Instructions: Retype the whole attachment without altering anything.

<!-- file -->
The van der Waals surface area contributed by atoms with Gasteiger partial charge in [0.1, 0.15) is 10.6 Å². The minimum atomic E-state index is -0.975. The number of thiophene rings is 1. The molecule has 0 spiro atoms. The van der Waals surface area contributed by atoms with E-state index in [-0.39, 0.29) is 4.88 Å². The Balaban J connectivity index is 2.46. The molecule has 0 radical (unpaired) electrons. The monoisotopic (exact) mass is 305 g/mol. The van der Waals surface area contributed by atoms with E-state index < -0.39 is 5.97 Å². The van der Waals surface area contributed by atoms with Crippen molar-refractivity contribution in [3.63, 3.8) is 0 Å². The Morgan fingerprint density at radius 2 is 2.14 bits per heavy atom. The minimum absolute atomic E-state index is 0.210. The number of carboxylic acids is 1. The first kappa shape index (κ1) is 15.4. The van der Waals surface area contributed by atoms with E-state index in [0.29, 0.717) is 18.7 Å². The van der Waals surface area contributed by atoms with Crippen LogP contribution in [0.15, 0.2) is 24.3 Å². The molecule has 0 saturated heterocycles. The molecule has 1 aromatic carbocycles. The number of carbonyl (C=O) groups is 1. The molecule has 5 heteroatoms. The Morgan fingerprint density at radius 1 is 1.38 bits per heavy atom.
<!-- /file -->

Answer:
The van der Waals surface area contributed by atoms with Gasteiger partial charge in [0.1, 0.15) is 10.6 Å². The minimum atomic E-state index is -0.975. The number of thiophene rings is 1. The molecule has 0 spiro atoms. The van der Waals surface area contributed by atoms with E-state index in [-0.39, 0.29) is 4.88 Å². The Balaban J connectivity index is 2.46. The molecule has 0 radical (unpaired) electrons. The monoisotopic (exact) mass is 305 g/mol. The van der Waals surface area contributed by atoms with E-state index < -0.39 is 5.97 Å². The van der Waals surface area contributed by atoms with Crippen molar-refractivity contribution in [3.63, 3.8) is 0 Å². The Morgan fingerprint density at radius 2 is 2.14 bits per heavy atom. The minimum absolute atomic E-state index is 0.210. The number of carboxylic acids is 1. The first kappa shape index (κ1) is 15.4. The van der Waals surface area contributed by atoms with E-state index in [0.29, 0.717) is 18.7 Å². The van der Waals surface area contributed by atoms with Crippen LogP contribution in [0.15, 0.2) is 24.3 Å². The molecule has 0 saturated heterocycles. The molecule has 1 aromatic carbocycles. The number of carbonyl (C=O) groups is 1. The molecule has 5 heteroatoms. The Morgan fingerprint density at radius 1 is 1.38 bits per heavy atom.